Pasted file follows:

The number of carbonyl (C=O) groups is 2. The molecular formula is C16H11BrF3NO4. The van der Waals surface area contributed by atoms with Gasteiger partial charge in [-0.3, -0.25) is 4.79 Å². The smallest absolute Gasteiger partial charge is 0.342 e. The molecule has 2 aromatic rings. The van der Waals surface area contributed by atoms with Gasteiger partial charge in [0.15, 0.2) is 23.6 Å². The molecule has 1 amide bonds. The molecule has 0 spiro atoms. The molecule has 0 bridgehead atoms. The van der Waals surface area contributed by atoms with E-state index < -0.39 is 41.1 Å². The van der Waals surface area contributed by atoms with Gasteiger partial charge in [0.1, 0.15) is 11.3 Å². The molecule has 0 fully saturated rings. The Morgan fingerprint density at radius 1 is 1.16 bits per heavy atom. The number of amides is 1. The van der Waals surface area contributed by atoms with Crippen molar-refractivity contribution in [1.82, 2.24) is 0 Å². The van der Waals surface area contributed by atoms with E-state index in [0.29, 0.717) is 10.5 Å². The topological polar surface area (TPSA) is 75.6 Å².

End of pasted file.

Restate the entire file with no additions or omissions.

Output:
The number of carbonyl (C=O) groups is 2. The molecular formula is C16H11BrF3NO4. The van der Waals surface area contributed by atoms with Gasteiger partial charge in [-0.3, -0.25) is 4.79 Å². The smallest absolute Gasteiger partial charge is 0.342 e. The molecule has 2 aromatic rings. The van der Waals surface area contributed by atoms with Gasteiger partial charge in [0.15, 0.2) is 23.6 Å². The molecule has 1 amide bonds. The molecule has 0 spiro atoms. The molecule has 0 bridgehead atoms. The van der Waals surface area contributed by atoms with E-state index < -0.39 is 41.1 Å². The van der Waals surface area contributed by atoms with Gasteiger partial charge in [0.1, 0.15) is 11.3 Å². The molecule has 0 fully saturated rings. The Morgan fingerprint density at radius 1 is 1.16 bits per heavy atom. The number of amides is 1. The van der Waals surface area contributed by atoms with Crippen molar-refractivity contribution in [1.82, 2.24) is 0 Å². The van der Waals surface area contributed by atoms with E-state index in [0.29, 0.717) is 10.5 Å². The topological polar surface area (TPSA) is 75.6 Å².